To see if you have what it takes, first try out your ideas in a practice account at an online discount broker or through a stock-market simulator. Chartered accountant Darcy Donelle, from Moncton, N. B. (who is now working in Bermuda) did it this way and spared himself a chunk of change when his penny stocks crashed. This experience also left him with a healthy respect for the hazards of stock picking and market timing.

5. The most important asset young people possess is their "human capital," the bundle of talent, energy and training they bring to their chosen occupation. They should be focused on building this up - investing in themselves. "I worked very hard at my career and have managed to make some pretty good coin - you can cut costs all you want but it's easier to get ahead with more income," recommends Mike, author of the Four Pillars blog. Preet Banerjee, senior vice-president at Pro-Financial Asset Management, also cautions: "Your biggest asset right now is your ability to earn an income the rest of your life, so you better make sure you have that insured with disability insurance" if employer doesn't already provide it.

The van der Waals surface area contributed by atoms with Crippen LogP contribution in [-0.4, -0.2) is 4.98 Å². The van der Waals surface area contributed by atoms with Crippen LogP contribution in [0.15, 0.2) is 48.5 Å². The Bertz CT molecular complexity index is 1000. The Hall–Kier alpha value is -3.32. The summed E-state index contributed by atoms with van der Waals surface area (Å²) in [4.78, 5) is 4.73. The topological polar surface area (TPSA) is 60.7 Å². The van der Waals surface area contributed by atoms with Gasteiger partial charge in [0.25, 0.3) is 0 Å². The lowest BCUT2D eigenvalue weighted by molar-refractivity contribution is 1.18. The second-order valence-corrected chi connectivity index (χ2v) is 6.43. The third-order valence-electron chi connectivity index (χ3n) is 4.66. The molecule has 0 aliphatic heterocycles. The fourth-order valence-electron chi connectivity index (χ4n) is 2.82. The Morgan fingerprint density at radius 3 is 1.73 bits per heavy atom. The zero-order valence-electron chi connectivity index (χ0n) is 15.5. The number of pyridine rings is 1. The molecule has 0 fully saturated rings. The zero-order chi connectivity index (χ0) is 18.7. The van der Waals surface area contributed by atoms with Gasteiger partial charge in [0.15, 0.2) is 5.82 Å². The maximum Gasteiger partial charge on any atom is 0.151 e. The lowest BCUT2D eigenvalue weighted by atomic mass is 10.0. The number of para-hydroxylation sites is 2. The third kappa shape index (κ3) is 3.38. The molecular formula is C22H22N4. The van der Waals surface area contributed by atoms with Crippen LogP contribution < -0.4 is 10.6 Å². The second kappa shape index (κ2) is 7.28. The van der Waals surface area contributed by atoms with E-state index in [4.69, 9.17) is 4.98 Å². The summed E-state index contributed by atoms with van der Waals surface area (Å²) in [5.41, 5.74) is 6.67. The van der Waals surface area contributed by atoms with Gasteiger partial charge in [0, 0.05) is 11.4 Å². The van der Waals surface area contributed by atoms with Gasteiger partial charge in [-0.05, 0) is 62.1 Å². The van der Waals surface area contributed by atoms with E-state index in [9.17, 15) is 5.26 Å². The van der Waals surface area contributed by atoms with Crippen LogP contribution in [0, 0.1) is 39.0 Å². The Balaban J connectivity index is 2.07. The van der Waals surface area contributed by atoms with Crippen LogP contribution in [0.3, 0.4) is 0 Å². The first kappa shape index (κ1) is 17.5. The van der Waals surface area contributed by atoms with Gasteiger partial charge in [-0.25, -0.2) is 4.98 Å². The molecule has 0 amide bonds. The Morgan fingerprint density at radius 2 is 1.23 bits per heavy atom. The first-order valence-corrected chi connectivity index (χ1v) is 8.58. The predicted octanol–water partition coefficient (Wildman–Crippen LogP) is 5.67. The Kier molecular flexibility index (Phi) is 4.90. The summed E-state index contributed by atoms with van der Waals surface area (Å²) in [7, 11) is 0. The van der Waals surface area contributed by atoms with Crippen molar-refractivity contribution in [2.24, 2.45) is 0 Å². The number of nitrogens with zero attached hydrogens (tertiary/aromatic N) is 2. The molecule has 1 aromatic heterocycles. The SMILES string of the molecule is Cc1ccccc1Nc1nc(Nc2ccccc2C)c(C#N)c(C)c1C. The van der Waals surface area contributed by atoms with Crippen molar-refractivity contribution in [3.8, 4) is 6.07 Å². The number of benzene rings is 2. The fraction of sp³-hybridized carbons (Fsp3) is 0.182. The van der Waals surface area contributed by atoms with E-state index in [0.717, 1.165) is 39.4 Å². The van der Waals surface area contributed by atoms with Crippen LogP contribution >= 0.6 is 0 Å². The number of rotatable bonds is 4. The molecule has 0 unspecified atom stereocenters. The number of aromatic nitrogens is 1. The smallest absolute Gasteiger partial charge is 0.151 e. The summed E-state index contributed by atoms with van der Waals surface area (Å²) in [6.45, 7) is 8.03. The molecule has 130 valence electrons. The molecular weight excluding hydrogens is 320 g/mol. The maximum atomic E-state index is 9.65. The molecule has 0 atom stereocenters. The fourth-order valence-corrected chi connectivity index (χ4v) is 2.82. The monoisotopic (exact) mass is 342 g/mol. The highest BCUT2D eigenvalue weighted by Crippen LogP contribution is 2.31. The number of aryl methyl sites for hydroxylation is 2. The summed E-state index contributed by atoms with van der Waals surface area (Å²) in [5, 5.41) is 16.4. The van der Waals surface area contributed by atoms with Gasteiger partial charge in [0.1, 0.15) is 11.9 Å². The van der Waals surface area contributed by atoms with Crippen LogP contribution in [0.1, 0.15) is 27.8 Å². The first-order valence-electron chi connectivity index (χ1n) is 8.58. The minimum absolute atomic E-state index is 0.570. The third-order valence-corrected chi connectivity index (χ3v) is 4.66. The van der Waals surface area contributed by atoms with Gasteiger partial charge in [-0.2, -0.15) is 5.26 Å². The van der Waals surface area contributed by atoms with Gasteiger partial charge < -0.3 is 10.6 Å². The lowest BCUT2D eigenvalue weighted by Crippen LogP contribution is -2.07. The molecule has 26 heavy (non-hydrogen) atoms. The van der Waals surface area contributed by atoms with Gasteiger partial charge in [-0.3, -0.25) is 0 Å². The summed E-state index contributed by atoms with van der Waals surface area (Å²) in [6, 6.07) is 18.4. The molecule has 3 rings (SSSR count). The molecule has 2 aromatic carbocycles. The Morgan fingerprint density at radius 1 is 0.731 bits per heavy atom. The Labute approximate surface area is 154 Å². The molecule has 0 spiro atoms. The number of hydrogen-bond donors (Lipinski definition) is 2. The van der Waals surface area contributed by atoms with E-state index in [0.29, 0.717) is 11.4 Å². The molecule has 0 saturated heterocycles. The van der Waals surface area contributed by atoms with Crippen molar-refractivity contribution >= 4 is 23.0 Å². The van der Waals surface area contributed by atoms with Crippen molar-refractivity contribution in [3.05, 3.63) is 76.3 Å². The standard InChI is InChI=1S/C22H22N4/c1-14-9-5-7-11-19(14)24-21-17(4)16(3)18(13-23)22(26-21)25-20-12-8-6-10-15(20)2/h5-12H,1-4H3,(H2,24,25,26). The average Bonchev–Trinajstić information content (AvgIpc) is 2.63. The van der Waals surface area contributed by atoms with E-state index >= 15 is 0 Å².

6. If you insist on buying a house just after landing the first job, consider creative approaches to keeping costs down. "Perhaps our best financial move was purchasing a two-apartment house within months of graduating from university," says the Million Dollar Journey blogger. "We lived in one apartment while leasing out the other. The rent helped pay for most of the mortgage which kept our expenses very low."

7. If you are really serious about getting a head start on your financial destinations, consider delaying marriage and/or children. Kids will be a major financial commitment right from the start (and the cost of weddings is nothing to sneeze at either). Starting a family also usually requires buying a house and getting a mortgage. It will be much harder to save, let alone do it aggressively. You will also have more time and energy to apply toward your career, and build up the value of your "human capital."

8. Once an emergency fund has been set up and some headway made on paying down debt, savings can be re-directed toward the purchase of a car, house, and other things. Don't rush the purchases: the longer you can accumulate savings, the smaller the required loan - which means bigger savings on the interest payments.